Q: Does the loan have a prepayment penalty?
A: You will want to know if your loan has a prepayment penalty. These penalties can be sustained by any number of activates associated with the mortgage. If your loan does have one, check to see what it is because the penalty can vary a lot. Sometimes you will have to pay 1% of the mortgage amount, where as other times the penalty can be as much as 6 month's interest.
Know what, if any, prepayment penalties are attached with your mortgage. Know what the length of each one is and how it is determined. Sometimes if a buyer assumes these penalties, the lender will lower the interest rate on the loan.
Q: How much of a down payment is needed on the loan?
A: The down payment can determine the terms and rate of your mortgage loan. Usually the down payment is between 5% and 20% of the property's price. By putting down a larger down payment, you can sometimes reduce you interest rate and shorten the term of the loan. However if you are not able to meet the minimum amount, you might want need to obtain private mortgage insurance.
Q: What do I need to do to qualify for this mortgage loan?
A: Qualification requirements on loans vary. The type of loan dictates what you need to qualify. Some loan types are harder to qualify for than others. The main requirements in qualification many times look at your assets, credit history, employment status, liabilities, and income. There can be other stipulations as well. There are some special loans for veterans or first-time home buyers. You should check with you lender to see which type of loans you quality for.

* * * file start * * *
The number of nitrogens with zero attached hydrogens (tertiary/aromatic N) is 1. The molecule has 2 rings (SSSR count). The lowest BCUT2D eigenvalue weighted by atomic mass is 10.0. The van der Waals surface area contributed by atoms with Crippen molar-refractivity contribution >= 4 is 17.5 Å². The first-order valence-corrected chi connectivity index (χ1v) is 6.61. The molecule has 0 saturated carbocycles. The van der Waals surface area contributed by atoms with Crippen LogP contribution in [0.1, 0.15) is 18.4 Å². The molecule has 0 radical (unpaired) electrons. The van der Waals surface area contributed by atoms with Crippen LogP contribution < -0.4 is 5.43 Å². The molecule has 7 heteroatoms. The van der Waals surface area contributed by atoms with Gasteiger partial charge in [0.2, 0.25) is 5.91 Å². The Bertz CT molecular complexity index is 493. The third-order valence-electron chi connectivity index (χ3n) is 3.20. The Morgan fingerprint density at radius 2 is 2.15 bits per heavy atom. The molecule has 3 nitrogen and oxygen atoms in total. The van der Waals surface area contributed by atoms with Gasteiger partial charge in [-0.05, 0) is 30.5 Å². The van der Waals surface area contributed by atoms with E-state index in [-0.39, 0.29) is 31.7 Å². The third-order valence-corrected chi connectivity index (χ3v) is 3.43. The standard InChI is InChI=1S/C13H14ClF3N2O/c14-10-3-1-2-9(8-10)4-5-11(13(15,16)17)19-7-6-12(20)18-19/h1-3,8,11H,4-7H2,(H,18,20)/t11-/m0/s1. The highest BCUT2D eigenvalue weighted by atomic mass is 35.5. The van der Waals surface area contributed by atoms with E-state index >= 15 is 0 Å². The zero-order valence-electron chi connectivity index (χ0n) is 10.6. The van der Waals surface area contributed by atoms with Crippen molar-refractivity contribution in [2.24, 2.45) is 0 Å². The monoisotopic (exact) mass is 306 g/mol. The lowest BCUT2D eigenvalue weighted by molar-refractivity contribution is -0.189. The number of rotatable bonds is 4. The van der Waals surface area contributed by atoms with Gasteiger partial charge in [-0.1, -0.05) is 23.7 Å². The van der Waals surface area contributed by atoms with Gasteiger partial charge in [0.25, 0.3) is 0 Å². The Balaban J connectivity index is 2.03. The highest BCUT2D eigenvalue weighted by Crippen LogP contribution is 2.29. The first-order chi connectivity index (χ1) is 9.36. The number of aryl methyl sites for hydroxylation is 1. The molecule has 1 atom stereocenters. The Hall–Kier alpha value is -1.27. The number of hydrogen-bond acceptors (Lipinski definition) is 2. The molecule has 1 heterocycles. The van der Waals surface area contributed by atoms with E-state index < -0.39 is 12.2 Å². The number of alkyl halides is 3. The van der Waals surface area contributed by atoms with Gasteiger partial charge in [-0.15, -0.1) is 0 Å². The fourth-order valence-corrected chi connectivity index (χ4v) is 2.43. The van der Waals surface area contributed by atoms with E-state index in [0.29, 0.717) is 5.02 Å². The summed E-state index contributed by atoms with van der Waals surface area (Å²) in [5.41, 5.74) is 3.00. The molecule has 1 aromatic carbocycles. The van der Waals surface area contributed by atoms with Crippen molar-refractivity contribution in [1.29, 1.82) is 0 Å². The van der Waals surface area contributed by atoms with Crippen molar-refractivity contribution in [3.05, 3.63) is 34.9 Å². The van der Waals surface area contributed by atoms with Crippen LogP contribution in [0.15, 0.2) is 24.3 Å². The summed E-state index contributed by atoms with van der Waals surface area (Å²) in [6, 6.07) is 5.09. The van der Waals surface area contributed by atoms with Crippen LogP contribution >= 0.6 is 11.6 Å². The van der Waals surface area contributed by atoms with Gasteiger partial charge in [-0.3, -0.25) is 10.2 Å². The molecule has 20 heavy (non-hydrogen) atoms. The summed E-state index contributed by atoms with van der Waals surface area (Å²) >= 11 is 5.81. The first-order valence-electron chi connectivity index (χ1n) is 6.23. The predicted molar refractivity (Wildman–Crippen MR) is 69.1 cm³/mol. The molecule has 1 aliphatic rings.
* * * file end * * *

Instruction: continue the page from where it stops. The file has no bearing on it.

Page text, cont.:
Q: What documents will I need to have to secure a loan?
A: You will usually need to provide the lender with a list of your assets as well as proof of income. Depending on the situation, they can also ask for additional statements proving your financial situation. Some buyers will qualify for loans that do not require documentation. These loans are called "no-doc". They tend to have high rates and require a large down payment.
Q: How long will the loan application process take to complete?
A: Usually the process can take anywhere between 45 days and 60 days. The length of the process is based on the many factors such as waiting for the property's value appraisal as well as verifying your financial situation. Other factors might affect the length of completion. If there is heavy lending activity at the time of your application or your situation is complex, this can delay the process. In addition holiday seasons are a factor to consider.
Q: What delays can I expect with the approval of my loan?
A: Unless there's a problem verifying your financial authenticity, the application process should not really have any delays. It is very important to disclose any changes in your financial situation to the lender as some things have the potential to alter the course of your loan approval.